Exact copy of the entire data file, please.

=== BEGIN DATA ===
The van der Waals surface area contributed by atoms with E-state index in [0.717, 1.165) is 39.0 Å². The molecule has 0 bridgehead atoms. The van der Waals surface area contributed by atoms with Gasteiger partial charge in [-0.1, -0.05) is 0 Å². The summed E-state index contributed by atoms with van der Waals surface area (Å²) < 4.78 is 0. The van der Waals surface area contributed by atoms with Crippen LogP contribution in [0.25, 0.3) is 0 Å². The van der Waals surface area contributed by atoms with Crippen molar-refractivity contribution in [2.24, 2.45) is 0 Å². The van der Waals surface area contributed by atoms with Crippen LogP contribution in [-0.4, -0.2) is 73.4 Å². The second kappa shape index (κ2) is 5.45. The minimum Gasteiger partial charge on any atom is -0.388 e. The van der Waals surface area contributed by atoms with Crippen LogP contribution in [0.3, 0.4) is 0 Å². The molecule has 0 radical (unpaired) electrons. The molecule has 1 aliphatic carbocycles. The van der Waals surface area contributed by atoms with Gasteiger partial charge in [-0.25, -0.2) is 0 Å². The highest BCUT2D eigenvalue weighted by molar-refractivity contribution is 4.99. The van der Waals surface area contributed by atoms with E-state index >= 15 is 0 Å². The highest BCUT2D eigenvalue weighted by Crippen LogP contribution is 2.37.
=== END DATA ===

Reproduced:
The van der Waals surface area contributed by atoms with E-state index in [0.717, 1.165) is 39.0 Å². The molecule has 0 bridgehead atoms. The van der Waals surface area contributed by atoms with Gasteiger partial charge in [-0.1, -0.05) is 0 Å². The summed E-state index contributed by atoms with van der Waals surface area (Å²) < 4.78 is 0. The van der Waals surface area contributed by atoms with Crippen LogP contribution in [0.25, 0.3) is 0 Å². The van der Waals surface area contributed by atoms with Crippen molar-refractivity contribution in [2.24, 2.45) is 0 Å². The van der Waals surface area contributed by atoms with Crippen LogP contribution in [-0.4, -0.2) is 73.4 Å². The second kappa shape index (κ2) is 5.45. The minimum Gasteiger partial charge on any atom is -0.388 e. The van der Waals surface area contributed by atoms with Crippen LogP contribution in [0.3, 0.4) is 0 Å². The molecule has 0 radical (unpaired) electrons. The molecule has 1 aliphatic carbocycles. The van der Waals surface area contributed by atoms with Gasteiger partial charge in [-0.25, -0.2) is 0 Å². The highest BCUT2D eigenvalue weighted by molar-refractivity contribution is 4.99. The van der Waals surface area contributed by atoms with E-state index >= 15 is 0 Å². The highest BCUT2D eigenvalue weighted by Crippen LogP contribution is 2.37.